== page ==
Another record fine has been levied against a Big Pharma company. This time it’s GlaxoSmithKline, the fourth largest drug company in the world with revenues for 2011 of over $42.5 billion. GSK got hit with a $3 billion fine for basically lying and cheating about their drugs. That’s a hefty wad of cash, an amount of money you would think might make a company mend its ways and follow the righteous path of corporate responsibility, yes? No! To drug companies as well as other huge corporations, human suffering, death, unethical behavior and illegal activities are just part of a business model. Outrageous fines are just the cost of doing business, carefully weighed and analyzed on a risk/benefit table. Who cares if you get fined $3 billion if your drug sales are netting a healthy profit? Over the period covered by the fines, the GSK drugs in question, Avandia, Paxil, and Wellbutrin racked up $28 billion. And as P.T. Barnum once said, “There is no such thing as bad publicity.” The names of those drugs are still appearing in news media.

Riding the Pinto. Lawsuits and fines are part of corporate life. When someone dies from using a drug that was not cleared for use with a specific ailment, a drug company can be held liable if found to have lied about research, withheld data or promoted the drug “off-label.” If the family of the deceased sues and wins, the company pays or settles. But corporations are fond of rolling the dice and weighing the odds. If the risk/benefit analysis gives a certain number, they’ll keep on letting people die. They just have to have a cut-off number.

In the early 1970s, Ford came out with a car called the Pinto. It was a response to the Asian Invasion — the cheap, flimsy cars that Honda and Datsun were pouring into the United States. Ford’s entry made a Honda look like a Hummer.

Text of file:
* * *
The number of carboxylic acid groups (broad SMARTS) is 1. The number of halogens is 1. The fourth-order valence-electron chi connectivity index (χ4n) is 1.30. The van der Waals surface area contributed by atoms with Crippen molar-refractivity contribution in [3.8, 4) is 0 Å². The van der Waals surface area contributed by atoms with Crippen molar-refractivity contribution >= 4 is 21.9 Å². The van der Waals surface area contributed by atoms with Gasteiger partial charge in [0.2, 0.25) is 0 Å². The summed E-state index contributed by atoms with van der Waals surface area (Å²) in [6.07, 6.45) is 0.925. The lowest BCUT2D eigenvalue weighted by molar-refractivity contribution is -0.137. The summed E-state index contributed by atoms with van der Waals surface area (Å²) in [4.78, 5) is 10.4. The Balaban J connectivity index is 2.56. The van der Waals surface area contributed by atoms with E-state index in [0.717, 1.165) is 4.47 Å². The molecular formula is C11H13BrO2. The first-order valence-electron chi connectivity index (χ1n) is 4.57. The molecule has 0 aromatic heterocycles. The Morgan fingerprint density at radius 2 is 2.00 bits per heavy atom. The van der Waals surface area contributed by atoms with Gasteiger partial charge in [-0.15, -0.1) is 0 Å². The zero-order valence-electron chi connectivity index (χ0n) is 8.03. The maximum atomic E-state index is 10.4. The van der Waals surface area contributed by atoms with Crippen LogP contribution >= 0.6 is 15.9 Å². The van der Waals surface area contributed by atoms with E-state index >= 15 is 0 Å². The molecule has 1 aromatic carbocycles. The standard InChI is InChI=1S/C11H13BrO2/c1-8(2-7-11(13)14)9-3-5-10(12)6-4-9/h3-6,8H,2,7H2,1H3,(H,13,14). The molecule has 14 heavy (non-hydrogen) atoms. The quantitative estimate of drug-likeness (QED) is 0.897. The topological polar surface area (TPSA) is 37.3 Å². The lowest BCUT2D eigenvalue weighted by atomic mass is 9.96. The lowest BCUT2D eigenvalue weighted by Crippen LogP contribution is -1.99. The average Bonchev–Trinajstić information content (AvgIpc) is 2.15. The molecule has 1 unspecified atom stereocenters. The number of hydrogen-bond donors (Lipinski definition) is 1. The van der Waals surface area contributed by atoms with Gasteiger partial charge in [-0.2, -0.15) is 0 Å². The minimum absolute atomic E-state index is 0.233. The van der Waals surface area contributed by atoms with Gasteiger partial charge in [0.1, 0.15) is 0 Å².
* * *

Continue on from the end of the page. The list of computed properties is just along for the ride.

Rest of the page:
It seemed that whenever a Pinto was hit from behind, even in a minor accident, the placement and design of the fuel tank could lead to a horrific explosion and fire. Ford knew about the problem but began to watch the numbers. They did some simple math and discovered that it was cheaper to pay off the owners or their survivors than it would have been to recall the Pintos and perform a $13 fix. The same kind of business ethic survives to this day. And it’s obviously practiced by Big Pharma.

FDA and Big Pharma feed at the same trough: your pocketbook. So GSK pays the largest fine in history, $3 billion. Where does the money go? It would be nice to think that the people killed or injured were taken care of and that’s what the general impression is. Most reports are consistent and paint a different picture. Unless there is a specific designation for injured parties (rare) then the breakdown is pretty simple. In this case, some of the money, about $300 million, will go to the states and agencies such as Medicaid that may have been underpaid. A small fraction will go to whistleblowers that helped make the case against GSK and the vast majority of the money goes back to the biggest thief in the lot, the United States General Treasury. Three billion in fines minus $300 million to informants plus a little to local agencies. That leaves a cool $2 billion-plus to bank.

And it’s not just the FDA that is in a money grabbing state of mind. How about the EPA? Where do those fines go? When a feedlot pollutes my water source or fouls a river I want to fish, do I see any of it? No. The EPA allows pollution. In fact, it encourages it. It simply provides a maximum level and if a company exceeds that number the corporate coffers have to pay.

Make no mistake about it, the United States government and the politicians who run it make a fortune off the misfortune of victims of Big Pharma — and that’s you! In addition to being leading contributors to campaign funds and PACs, Big Pharma is the biggest lobbyist in Washington, spending $220 million in 2011.

There is not one drug a person can take and be certain that it is safe. And some drugs have such deadly side-effects that the odds are stacked against the patient. And it’s not just drugs. A recent study was published that demonstrated that radiation therapy for cancer makes the cancer liable to come back 30 times more malignant!

In a time of an eroding economy, one need only look at which industries are still hiring and erecting new multi-billion dollar buildings or pipelines. The disease-care industry of American medicine and the extraction industries of Big Oil lead the way. Believing anything they tell you would be foolish. But then, didn’t Barnum also say, “There’s a sucker born every minute.”

Be well.

Heartland Healing examines various alternative forms of healing. It is provided as a source of information, not as medical advice. It is not an endorsement of any particular therapy, either by the writer or The Reader. Access past columns at

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